By David Ponce
So this story is a little shocking. It turns out that if you let your Tesla’s battery fully discharge, it becomes essentially destroyed. At that point, the car is one large brick. Nothing will work: you won’t even be able to turn the wheels so it can be towed conventionally. But it gets worse, much worse. If this happens, Tesla charges you $40,000 or so to get a new set of batteries. “Oh, but the waranty should cover it!” you’ll say. Nope, it specifically doesn’t. “Ok then, insurance will take care of it.” Wrong again. Insurance companies specifically do not cover this. Let the batteries go empty = $40,000 out of your account. “Ok, well, shoot… but maybe Tesla will let me finance that…” Wrong. Again. You pay in full, or you’ll be asked to get your expensive brick out of the dealership.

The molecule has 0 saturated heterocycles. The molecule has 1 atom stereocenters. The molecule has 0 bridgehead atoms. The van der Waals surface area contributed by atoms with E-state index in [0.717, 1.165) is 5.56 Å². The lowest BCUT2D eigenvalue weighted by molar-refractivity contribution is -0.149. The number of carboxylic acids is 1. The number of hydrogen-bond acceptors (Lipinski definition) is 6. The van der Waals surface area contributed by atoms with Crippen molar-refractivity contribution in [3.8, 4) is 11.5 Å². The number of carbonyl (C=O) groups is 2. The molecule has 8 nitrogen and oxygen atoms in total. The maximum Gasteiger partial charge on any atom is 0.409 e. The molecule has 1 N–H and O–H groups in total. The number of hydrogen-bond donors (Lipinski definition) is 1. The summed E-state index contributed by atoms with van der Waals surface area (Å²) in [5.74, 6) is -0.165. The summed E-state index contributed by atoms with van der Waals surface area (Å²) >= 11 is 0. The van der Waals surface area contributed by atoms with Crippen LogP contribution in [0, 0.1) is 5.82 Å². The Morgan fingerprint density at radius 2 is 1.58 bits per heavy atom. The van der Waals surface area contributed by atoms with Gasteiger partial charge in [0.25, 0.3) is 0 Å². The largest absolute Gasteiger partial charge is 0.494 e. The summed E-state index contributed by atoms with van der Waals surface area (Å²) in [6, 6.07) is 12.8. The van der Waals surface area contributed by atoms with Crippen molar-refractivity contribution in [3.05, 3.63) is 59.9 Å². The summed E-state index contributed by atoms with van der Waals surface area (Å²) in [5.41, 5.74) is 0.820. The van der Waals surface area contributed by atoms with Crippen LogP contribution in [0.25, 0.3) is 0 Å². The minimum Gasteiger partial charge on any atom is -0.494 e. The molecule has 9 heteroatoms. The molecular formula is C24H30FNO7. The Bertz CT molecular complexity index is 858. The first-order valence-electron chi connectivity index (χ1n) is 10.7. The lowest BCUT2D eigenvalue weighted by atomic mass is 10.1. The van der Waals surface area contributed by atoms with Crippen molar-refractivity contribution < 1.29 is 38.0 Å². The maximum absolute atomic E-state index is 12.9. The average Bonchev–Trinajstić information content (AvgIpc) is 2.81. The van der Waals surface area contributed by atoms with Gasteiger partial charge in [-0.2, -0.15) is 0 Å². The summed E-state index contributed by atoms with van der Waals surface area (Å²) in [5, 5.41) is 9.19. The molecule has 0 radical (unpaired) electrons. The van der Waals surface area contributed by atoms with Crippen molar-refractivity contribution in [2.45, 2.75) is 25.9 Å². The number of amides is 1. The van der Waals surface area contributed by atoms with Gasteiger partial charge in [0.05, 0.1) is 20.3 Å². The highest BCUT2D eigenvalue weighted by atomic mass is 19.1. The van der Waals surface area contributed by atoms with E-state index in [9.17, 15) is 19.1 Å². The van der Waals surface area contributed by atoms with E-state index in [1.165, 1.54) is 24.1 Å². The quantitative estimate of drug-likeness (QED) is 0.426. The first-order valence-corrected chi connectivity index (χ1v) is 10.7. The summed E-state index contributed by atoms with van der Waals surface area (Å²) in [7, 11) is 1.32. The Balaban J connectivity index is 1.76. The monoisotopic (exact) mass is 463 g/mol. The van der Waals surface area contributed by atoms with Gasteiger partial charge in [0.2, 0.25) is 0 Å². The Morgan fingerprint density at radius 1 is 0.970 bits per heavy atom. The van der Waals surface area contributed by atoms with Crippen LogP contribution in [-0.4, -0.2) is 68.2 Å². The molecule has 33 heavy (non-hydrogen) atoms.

For something like this to happen isn’t that hard. Drive the car around so that it’s at, say, 50% charge and leave it at the airport for a week or so. Or park it in your own garage, but use an extension cord (as opposed to proper charging cables). Heck, you can think of a number of ways this could happen. And happen it did, to at least 5 devastated clients.
Tesla at the moment is in a bit of a predicament as it has to walk the fine line between aggressively warning its customers of the potential danger, and talking about it too much and risk spooking buyers off. And it’s even doing some potentially shady things (like remotely activating a GPS module in order to physically go plug a dying car in) to do what looks like some damage control. In official comments on the issue, representatives liken the problem to “making regular oil changes” and “maintaining a proper level of care”. Batteries, similarly, should never be allowed to fully discharge.
Well, we don’t know. Maybe this is a new class of problems that a new class of vehicles brings with it. Whatever the case, you should read the longer article at the link below. It’s pretty interesting.